Has veto-proof become overmighty?
The question arises as the 2023 session of the General Assembly plods on through summertime with Republican lawmakers wielding their veto-proof majority. To pose the question with the use of “overmighty” — an antique word, still in the dictionary, meaning excessively powerful — is to attempt to expand the conventional legislature vs. governor analyses.
At stake is not simply the current power arrangement between Democratic Gov. Roy Cooper and Republicans with a supermajority in both Senate and House. Through the omnibus appropriations bill as well as separate measures, Republicans would exert legislative influence over education-related decision-making by increasing their appointees on an array of boards and commissions.
Under pending legislation, the General Assembly would restructure the State Board of Community Colleges. It provides for a 21-member board consisting of the lieutenant governor, state treasurer, labor commissioner, and 18 legislative appointees.
What’s more, the legislation gives precise instructions for choosing the president of the community college system. And it would require a president selected by the board to be confirmed by the legislature.
In a letter to the legislature, five former governors — three Democrats, two Republicans — objected to taking gubernatorial appointments away from boards of transportation, utility regulation, and coastal and wildlife resources. Their letter pointed especially to the dissonance the legislature would engender by leaving the governor, the state’s chief economic recruiter, without voices among those making policy for institutions critical to workforce development.
In another development-related provision, the Senate budget would direct $1.4 billion to NCInnovation, a nonprofit public-private partnership organization, designed to invest in university research that would lead to commercialization. On first glance, it has the look of a bold initiative.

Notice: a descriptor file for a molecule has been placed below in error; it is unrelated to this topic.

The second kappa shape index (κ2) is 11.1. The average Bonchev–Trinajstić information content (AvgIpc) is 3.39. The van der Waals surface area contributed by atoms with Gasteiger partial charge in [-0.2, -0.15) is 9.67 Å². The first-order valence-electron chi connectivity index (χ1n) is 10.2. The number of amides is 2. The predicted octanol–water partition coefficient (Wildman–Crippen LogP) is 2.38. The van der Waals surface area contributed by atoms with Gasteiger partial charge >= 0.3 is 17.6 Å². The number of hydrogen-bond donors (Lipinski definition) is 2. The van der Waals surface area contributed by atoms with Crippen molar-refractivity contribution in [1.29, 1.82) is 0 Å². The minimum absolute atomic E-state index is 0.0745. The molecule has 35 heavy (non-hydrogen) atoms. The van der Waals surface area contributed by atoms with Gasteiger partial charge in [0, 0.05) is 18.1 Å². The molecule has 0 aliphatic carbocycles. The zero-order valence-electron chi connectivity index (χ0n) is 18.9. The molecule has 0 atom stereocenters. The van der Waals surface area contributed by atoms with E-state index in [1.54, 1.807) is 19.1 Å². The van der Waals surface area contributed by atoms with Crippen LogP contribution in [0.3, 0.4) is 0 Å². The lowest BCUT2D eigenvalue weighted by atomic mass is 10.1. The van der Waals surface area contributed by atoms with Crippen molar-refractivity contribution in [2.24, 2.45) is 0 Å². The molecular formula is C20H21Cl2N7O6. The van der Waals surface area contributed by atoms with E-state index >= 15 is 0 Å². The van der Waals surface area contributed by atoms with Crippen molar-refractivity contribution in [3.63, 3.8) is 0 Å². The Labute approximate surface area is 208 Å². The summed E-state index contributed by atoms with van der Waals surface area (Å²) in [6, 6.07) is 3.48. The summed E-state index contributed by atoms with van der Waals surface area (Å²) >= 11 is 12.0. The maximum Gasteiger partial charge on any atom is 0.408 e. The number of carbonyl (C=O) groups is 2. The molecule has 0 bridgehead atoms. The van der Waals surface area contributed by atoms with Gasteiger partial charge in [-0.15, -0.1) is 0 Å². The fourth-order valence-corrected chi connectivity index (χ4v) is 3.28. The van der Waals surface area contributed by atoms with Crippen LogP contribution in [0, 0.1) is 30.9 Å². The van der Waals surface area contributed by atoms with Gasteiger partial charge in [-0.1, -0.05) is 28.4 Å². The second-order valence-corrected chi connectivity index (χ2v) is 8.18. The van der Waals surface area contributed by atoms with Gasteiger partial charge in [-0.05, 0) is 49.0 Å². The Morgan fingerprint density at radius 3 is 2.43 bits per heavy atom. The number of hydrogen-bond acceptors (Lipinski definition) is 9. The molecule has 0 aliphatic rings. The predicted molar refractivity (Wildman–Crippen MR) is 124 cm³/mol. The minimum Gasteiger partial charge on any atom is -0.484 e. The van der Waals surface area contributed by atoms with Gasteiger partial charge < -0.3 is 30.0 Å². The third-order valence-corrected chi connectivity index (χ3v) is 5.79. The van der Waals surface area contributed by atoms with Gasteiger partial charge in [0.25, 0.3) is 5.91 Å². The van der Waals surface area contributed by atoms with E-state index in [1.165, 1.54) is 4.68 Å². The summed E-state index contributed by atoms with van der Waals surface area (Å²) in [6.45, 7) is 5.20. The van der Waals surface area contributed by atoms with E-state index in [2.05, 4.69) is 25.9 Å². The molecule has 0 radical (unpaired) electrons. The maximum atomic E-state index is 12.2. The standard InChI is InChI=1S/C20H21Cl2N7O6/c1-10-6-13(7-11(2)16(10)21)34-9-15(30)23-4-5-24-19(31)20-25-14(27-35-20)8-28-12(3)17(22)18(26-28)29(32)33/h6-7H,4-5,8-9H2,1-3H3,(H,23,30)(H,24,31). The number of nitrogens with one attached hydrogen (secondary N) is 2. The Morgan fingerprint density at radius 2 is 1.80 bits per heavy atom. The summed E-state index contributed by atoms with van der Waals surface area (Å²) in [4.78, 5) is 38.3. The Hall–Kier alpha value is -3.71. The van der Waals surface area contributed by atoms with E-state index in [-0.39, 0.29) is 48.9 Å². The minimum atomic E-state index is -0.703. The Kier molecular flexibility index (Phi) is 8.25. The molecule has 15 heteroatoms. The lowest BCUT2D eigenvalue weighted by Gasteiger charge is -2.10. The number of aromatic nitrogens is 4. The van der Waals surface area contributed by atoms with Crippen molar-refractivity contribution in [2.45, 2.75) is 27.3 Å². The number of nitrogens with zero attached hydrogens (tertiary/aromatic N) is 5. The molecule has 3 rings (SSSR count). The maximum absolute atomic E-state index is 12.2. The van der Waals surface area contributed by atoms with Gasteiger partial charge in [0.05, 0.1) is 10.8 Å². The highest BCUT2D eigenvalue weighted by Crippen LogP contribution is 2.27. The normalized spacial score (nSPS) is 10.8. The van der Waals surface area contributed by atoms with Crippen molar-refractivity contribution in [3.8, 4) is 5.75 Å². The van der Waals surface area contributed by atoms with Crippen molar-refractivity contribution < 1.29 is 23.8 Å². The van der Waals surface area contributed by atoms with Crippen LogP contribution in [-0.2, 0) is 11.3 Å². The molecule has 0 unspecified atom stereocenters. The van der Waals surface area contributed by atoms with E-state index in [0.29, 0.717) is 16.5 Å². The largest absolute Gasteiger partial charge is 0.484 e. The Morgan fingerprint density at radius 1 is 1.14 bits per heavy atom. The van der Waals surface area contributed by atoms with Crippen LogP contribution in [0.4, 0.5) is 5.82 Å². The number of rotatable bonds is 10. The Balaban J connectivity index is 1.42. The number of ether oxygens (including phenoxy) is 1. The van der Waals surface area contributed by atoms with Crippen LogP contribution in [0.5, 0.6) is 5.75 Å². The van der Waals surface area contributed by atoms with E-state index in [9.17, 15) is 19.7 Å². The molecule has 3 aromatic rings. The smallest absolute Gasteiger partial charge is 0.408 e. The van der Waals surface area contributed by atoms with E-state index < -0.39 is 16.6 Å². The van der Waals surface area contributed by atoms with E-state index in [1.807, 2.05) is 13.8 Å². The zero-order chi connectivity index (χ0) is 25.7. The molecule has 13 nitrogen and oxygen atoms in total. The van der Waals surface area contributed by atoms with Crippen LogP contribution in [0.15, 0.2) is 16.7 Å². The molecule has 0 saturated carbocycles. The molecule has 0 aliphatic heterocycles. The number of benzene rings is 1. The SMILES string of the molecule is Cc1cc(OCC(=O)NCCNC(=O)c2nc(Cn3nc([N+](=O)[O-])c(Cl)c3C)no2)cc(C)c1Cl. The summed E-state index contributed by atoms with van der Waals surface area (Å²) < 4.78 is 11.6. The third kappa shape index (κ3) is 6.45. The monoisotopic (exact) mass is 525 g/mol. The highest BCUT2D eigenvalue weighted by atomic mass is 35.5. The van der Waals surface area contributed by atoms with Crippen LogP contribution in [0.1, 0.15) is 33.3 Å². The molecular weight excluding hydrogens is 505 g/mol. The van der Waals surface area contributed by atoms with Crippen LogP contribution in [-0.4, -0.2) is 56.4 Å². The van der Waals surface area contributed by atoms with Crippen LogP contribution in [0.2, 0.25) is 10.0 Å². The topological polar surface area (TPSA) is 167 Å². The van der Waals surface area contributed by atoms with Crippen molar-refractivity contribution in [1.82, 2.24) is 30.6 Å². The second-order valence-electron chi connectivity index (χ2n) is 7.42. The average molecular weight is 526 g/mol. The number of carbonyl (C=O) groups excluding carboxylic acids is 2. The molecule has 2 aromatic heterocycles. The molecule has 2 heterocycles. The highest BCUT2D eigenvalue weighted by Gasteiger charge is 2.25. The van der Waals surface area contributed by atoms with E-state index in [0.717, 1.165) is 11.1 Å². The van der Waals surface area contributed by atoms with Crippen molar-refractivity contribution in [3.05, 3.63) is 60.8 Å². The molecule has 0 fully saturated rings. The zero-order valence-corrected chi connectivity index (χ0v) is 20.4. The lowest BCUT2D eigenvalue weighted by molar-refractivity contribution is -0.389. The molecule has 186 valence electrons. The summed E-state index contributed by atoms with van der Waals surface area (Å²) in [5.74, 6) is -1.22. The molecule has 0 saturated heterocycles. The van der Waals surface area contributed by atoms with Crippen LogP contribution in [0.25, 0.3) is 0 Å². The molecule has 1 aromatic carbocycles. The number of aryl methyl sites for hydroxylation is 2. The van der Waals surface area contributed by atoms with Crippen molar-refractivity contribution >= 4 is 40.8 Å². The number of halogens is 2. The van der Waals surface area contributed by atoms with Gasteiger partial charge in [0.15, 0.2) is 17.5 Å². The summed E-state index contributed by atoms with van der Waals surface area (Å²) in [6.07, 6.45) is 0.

The current board includes UNC President Peter Hans, four public university chancellors, and business leaders. In a distinct shift in governance, the legislation would have NCInnovation run with a 13-member board, a clear majority of eight members chosen by the General Assembly and five according to the organization’s bylaws, with state employees excluded. On second glance, the legislation has the look of more political influence and less expertise over a substantial funding stream.
Shortly after winning a legislative majority in the 2010 elections, Republican lawmakers removed the limit on charter schools, then set at 100. Now the state has 206 public charter schools with 138,352 students. The GOP education agenda has favored charters as an alternative to traditional public schools.
To advance that agenda, the General Assembly recently adopted a bill to create a Charter Schools Review Board, giving it more authority than the previous advisory board. Also, the 11-member review board would consist of eight voting members appointed by the legislature — surely intended to increase legislative influence and to offset more rigorous examination by the State Board of Education over which charters to grant and which schools to close.
Cooper has vetoed the charter review board bill, as well as related legislation that the governor points out would allow “more students to attend failing charter schools.” Both bills are back before the legislature.
In a somewhat similar fashion, a bill that has passed the House and sits in a Senate committee would add two legislature-influenced layers to the adoption of standard courses of study. It would create a Standard Course of Study Advisory Commission, with six appointees of the House, six of the Senate, and six of the governor, plus nonvoting representatives of the UNC system, the community college system, and the NC Chamber.
The State Board of Education could accept or reject the advisory commission’s recommendations. But under the legislation, the board would be required to submit a report to the Joint Legislative Education Oversight Committee before implementing any changes in a standard course of study.
This is yet another example of lawmakers moving to impose more scrutiny on public school authorities and educators — while, in contrast, freeing from similar oversight public-funded charter schools and private schools with voucher-subsidized students.
No doubt, most parents, students, and teachers care more about the day-to-day goings on in classrooms, gyms, cafeterias, and yellow buses than the hard-to-follow inner workings of the legislature and bureaucracy. And yet of course, a representative democracy demands attention to both process and policy; executive-legislative power struggles have a long history in Raleigh as well as Washington. The state and nation need competent executive leadership and knowledge-driven legislative craftsmanship — but neither side overmighty.